by Susan Flantzer
Joan had three older siblings:
- King Edward III of England (1312 – 1377), married Philippa of Hainault, had issue
- John of Eltham (1316 – 1336), unmarried
- Eleanor of Woodstock (1318 – 1355), married Reinoud II of Guelders, had issue
In 1328, England and Scotland signed the Treaty of Edinburgh-Northampton. The treaty formally ended the First War of Scottish Independence, which had begun with King Edward I of England’s invasion of Scotland in 1296. The treaty was signed in Edinburgh by Robert I the Bruce, King of Scots and then the English Parliament ratified the treaty in Northampton. One of the terms of the treaty was that six-year-old Joan would marry Robert the Bruce’s heir, four-year-old David, and because of this Joan was known as “Joan Makepeace”. The very young couple married on July 17, 1328 at Berwick-upon-Tweed, the northernmost town in England, 2 ½ miles from the border with Scotland. Although the couple was married for 34 years, they had no children.
Less than a year after the wedding, Robert the Bruce died, and Joan’s husband became King David II of Scots. Joan and David were crowned and anointed on November 24, 1331 at Scone, the traditional coronation site of the Kings of Scots. Unfortunately, the peace of the Treaty of Edinburgh-Northampton did not last long. The Second War of Scottish Independence started in 1332. After the 1333 Battle of Halidon Hill in which the Scots were soundly defeated by Joan’s brother King Edward III of England, Joan and David were sent to France for their safety. Very little is known about their life in France. King Philippe VI of France, the cousin of Joan’s mother, granted the couple the use of Château Gaillard, built by King Richard I of England to defend his Duchy of Normandy.
In 1341, the situation improved in Scotland and David and Joan returned. Five years later, under the terms of an alliance between Scotland and France, David invaded England which was involved in a war with France in Normandy. During the Battle of Neville’s Cross in October of 1346, the Scots were routed and David was captured by the English.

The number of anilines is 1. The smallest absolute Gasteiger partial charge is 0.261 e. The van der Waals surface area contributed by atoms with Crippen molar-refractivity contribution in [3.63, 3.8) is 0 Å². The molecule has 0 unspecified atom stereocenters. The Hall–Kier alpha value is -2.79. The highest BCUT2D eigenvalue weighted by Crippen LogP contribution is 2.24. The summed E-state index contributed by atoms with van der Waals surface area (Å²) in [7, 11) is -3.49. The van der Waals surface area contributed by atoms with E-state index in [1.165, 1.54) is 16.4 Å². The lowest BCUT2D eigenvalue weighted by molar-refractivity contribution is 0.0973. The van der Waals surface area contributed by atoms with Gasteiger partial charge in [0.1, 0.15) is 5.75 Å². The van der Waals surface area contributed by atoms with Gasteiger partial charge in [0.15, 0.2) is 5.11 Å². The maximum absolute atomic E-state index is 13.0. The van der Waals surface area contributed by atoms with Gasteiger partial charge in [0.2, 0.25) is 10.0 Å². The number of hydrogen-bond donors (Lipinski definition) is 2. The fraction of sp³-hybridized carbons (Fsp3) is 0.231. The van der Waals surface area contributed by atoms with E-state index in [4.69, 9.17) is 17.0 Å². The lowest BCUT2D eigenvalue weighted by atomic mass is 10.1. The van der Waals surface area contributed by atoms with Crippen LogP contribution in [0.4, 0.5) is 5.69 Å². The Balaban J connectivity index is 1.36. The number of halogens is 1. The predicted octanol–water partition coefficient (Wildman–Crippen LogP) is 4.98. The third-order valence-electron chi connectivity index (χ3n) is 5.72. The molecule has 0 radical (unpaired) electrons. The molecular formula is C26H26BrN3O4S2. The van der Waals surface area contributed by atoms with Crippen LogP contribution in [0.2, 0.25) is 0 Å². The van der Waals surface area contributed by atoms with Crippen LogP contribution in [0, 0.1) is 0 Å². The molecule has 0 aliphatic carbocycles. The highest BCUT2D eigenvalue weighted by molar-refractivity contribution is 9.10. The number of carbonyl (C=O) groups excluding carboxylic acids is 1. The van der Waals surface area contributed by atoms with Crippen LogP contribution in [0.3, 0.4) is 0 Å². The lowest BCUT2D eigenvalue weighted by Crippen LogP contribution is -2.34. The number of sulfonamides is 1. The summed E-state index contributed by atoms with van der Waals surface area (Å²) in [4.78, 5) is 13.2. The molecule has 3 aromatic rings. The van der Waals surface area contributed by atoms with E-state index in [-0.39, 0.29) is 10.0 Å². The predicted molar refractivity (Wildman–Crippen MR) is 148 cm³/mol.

David was imprisoned from 1346 – 1357, first at the Tower of London and then at Odiham Castle in Hampshire. King Edward III offered to release David three times for a ransom if the childless David accepted one of Edward III’s sons as his heir to the throne of Scotland. David rejected all three offers. In 1357, David was released in return for a ransom of 100,000 marks, approximately £15 million today.
Joan was allowed to see her husband while he was imprisoned, but after his release, she decided to remain in England. Joan’s mother Isabella of France had been under house arrest since 1330 because of her part in deposing her husband King Edward II with her lover Roger Mortimer, 1st Earl of March. Joan nursed her mother during her final illness in 1358.
Joan, aged 41, died of the plague at Hertford Castle in England on September 7, 1362. She was buried at Christ Church Greyfriars in London where her mother had been buried. The church suffered much damage during King Henry VIII’s Dissolution of the Monasteries and many of the tombs were destroyed. During the Great Fire of London in 1666, the medieval church was completely destroyed.
“Christ church Greyfriars.” Wikipedia. N.p.: Wikimedia Foundation, 25 Nov. 2016. Web. 17 Dec. 2016.
“David II of Scotland.” Wikipedia. N.p.: Wikimedia Foundation, 10 Nov. 2016. Web. 17 Dec. 2016.
“Joan of the tower.” Wikipedia. N.p.: Wikimedia Foundation, 11 Apr. 2016. Web. 17 Dec. 2016.
queens. “Jeanne d’Angleterre (1321-1362).” Wikipedia. N.p.: Wikimedia Foundation, 13 July 1321.
Williamson, David. Brewer’s British Royalty. London: Cassell, 1996. Print.